Justice Is Served, When the Good Of The People Is The Greatest Law.

    Abdulai Mansaray, author

The court of public opinion on Sierra Leone is in full swing, thanks to the recent political and judicial gymnastics surrounding the former President of Sierra Leone Dr Ernest Bai Koroma. There is no doubt that Sierra Leone is venturing into uncharted waters, thanks to a season of unprecedented occurrences. We know that “precedents provide legal authority for an action precisely because it occurred before”. Is there a precedence for what’s happening in Sierra Leone today? Notwithstanding, the courts of public opinion in various domains like WhatsApp, Facebook, Instagram, Thread etc are enjoying a bonanza of rumours in their respective courts. Some are in the initial stage, presenting their cases for the defence and prosecutors. Others have delivered verdicts, and the rest are deliberating the merits of the appeals.  A small number of the courts on social media now have their cases presided over by the High Courts of public opinion. Irrespective of who is involved or where this case is tried, please take cognisance of the presumption of innocence until proven guilty.  Unfortunately, the court of public opinion has a dim view of this judicial dictum. Sierra Leone is experiencing a season of “firsts”.

This is the first time a former President has been charged with a treasonable offence, for allegedly engaging in a failed coup d’etat. Please forgive me if I have a corrupt version of our history. This is no attempt to be thrifty with the truth but might just be a generational ignorance. Some find it plausibly coincidental, that if former chairman, former leader of a party and former President vied to remain as “chairman for life” of his political party, it is as obvious as night follows day that he/she will remain in active politics even after serving their term as Head of State. That is why some say that it is also the first time for a former President of Sierra Leone, having served his full term in office, refused to retire from active politics, and bask with glory in the legacy he bequeathed to his beloved country.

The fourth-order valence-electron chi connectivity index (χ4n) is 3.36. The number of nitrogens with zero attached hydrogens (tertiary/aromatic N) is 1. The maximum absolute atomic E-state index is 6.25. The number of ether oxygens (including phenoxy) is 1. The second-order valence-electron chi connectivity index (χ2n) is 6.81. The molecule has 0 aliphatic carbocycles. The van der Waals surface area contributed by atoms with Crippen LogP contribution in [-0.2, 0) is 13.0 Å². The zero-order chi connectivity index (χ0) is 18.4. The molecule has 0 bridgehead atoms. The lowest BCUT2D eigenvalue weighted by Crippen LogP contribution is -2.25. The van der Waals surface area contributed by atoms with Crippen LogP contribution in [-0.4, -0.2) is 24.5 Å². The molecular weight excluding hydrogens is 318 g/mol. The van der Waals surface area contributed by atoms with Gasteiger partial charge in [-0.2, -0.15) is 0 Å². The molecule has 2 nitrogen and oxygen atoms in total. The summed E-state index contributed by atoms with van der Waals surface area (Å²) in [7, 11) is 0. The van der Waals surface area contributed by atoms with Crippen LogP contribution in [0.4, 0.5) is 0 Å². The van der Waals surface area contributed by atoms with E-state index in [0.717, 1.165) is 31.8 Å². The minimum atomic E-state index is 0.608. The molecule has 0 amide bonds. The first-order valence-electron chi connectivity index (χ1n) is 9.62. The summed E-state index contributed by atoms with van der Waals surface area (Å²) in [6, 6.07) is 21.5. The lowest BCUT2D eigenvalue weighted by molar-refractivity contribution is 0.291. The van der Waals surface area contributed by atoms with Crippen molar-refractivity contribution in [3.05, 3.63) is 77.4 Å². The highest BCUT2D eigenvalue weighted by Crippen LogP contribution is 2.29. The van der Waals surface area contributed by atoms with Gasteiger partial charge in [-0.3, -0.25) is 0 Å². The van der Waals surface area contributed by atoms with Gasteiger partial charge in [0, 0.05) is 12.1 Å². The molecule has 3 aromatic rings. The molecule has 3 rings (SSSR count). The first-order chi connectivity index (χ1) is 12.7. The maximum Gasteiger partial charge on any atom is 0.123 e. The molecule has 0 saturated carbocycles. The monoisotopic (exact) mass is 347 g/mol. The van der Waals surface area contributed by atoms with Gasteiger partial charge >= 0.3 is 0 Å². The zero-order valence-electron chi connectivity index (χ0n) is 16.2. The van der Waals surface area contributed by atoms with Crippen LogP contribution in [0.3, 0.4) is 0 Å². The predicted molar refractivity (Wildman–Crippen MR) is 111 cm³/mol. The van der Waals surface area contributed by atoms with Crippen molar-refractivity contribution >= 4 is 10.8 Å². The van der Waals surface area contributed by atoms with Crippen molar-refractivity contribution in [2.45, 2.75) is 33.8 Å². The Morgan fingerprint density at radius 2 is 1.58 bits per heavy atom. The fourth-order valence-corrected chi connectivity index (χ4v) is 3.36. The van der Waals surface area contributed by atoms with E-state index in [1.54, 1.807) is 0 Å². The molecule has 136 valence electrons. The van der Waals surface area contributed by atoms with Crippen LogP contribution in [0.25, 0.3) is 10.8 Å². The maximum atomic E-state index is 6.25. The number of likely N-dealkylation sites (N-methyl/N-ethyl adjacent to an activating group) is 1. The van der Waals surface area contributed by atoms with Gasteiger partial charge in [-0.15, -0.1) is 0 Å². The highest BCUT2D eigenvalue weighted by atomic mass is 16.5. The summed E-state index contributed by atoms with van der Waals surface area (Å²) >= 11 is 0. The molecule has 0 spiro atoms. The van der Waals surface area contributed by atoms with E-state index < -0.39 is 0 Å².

According to excerpts from thesierraleonetelegrapgh.com (13th April 2022), his office issued a statement after months of speculation that “it is now time for him to leave the political stage and continue serving Sierra Leone as a statesman. The statement continued, “he strongly believes that he has been privileged by God and his people, to serve as President of Sierra Leone for two terms; and as the Leader and Chairman of the APC, for even a much longer period.” He says President Koroma notes that he is looking forward to his continued contribution to the promotion of democracy, peace, security and stability in Africa and other parts of the world. The outgoing Chairman and Leader further notes that the APC, being the great institution it is, is capable of a smooth and successful transition which we have clearly demonstrated over the last four difficult years. He therefore appeals to membership to move on in unity with the great task ahead.”